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Fuzzy
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24 Jun 2009, 2:50 pm

EtotheC wrote:
Fuzzy wrote:
the greatest compatibility


exactly


:D

Its funny that they are not more open. The ipod was a huge foot in the door for Apple.


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EtotheC
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24 Jun 2009, 2:53 pm

Fuzzy wrote:
EtotheC wrote:
Fuzzy wrote:
the greatest compatibility


exactly


:D

Its funny that they are not more open. The ipod was a huge foot in the door for Apple.


Open?

That's a word that is neither in Ballmer's nor Gate's dictionary/thesaurus/other language referencing tool.At least Apple have some form of community.But then again that could just be biased...



Fuzzy
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24 Jun 2009, 3:39 pm

EtotheC wrote:
Fuzzy wrote:
EtotheC wrote:
Fuzzy wrote:
the greatest compatibility


exactly


:D

Its funny that they are not more open. The ipod was a huge foot in the door for Apple.


Open?

That's a word that is neither in Ballmer's nor Gate's dictionary/thesaurus/other language referencing tool.At least Apple have some form of community.But then again that could just be biased...


You can use safari on windows, and at one point, OSX had a version of internet explorer. These were offered free to the competition as incentive to try other products from the company(MS/Apple). Another good example is Quicktime/itunes.

Things like these act as bridges, easing a person to switch operating systems. The ipod is a good example too, as people love them. At that point they start musing getting a computer from the same company.

Linux benefits immensely from firefox, open office and gimp for the same reasons. Other rising stars are pidgin chat client and songbird. combined with one of the open source email clients, Almost all computer activity is covered for the common user. At that point, finding out that these are all packaged together makes changing a lot easier.

Actually, thats what we should be doing.. pushing these as viable instead of just linux as a whole.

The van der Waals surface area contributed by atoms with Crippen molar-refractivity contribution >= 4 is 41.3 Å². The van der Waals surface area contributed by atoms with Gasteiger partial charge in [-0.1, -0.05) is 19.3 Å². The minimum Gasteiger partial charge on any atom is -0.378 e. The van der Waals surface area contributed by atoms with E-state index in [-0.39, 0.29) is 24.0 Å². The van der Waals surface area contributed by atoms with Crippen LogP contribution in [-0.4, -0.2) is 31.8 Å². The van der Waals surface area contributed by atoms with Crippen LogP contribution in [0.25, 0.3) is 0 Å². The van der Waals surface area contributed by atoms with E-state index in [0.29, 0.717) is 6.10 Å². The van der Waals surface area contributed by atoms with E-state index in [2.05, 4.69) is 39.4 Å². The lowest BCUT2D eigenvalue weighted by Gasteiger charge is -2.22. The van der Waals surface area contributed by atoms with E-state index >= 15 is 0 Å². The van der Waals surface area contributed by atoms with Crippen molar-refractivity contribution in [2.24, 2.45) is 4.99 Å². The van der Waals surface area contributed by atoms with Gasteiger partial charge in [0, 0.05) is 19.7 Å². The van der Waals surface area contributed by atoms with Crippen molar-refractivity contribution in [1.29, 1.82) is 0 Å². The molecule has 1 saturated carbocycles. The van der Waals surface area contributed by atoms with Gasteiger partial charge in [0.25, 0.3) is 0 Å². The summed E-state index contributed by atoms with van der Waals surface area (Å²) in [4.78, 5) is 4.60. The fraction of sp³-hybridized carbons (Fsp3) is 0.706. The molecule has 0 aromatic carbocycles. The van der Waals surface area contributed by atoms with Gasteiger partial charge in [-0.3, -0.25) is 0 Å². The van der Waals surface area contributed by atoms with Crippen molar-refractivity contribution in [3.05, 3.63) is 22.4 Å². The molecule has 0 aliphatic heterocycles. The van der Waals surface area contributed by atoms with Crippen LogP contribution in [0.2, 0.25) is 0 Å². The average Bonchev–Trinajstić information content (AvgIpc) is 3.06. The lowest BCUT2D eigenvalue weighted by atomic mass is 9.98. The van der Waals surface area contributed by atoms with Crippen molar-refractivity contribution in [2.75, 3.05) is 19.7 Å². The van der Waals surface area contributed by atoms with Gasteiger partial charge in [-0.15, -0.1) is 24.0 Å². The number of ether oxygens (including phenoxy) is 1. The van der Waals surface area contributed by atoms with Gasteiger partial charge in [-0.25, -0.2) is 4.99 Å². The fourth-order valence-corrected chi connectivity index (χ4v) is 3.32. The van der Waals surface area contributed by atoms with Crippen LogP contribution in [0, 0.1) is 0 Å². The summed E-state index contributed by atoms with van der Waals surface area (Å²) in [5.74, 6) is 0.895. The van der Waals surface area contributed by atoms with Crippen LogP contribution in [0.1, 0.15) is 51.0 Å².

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EtotheC
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24 Jun 2009, 3:51 pm

Fuzzy wrote:
Actually, thats what we should be doing.. pushing these as viable instead of just linux as a whole.


That's what I support, OSS communities are stronger if they work together...



gamefreak
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25 Jun 2009, 5:43 pm

To be honest its just an example of Microsoft desperately trying to get people back on IE. I mean Mozilla is nearly up to par in market share as Internet Explorer. Even then the people still using IE are usually just ignorant to the other software out there due to Microsofts monopoly.

Also Microsoft and Chrome are very incompatible due to the fact of Google and Microsoft setting their own proprietory standards. IE isn't very compatible besides that fact that Microsoft has knowingly paid companies to make wen sites that are only truly compatible with their software. Also since everyone at a time used IE websites set that as a standard.



greengeek
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17 Jul 2009, 9:07 am

The last Version of IE that was easy to use was IE6 because with IE6 every common function was on the toolbar and not hidden in several layers of menus. Also it was the last to have the menu bar on the top of the screen by default. Starting with IE7 they started to hide things into different layers on the menu and the menu bar was hidden. I'm still useing IE6 because it is easy to use, and the same with my parents.
I think that by IE9 of IE10 the IE will have the easy of use of an early MS-DOS or PC-DOS program were you need to know the keyboard short cuts as there will be no menu bar at all and no buttons on the screen, just the address box and maybe the search box.


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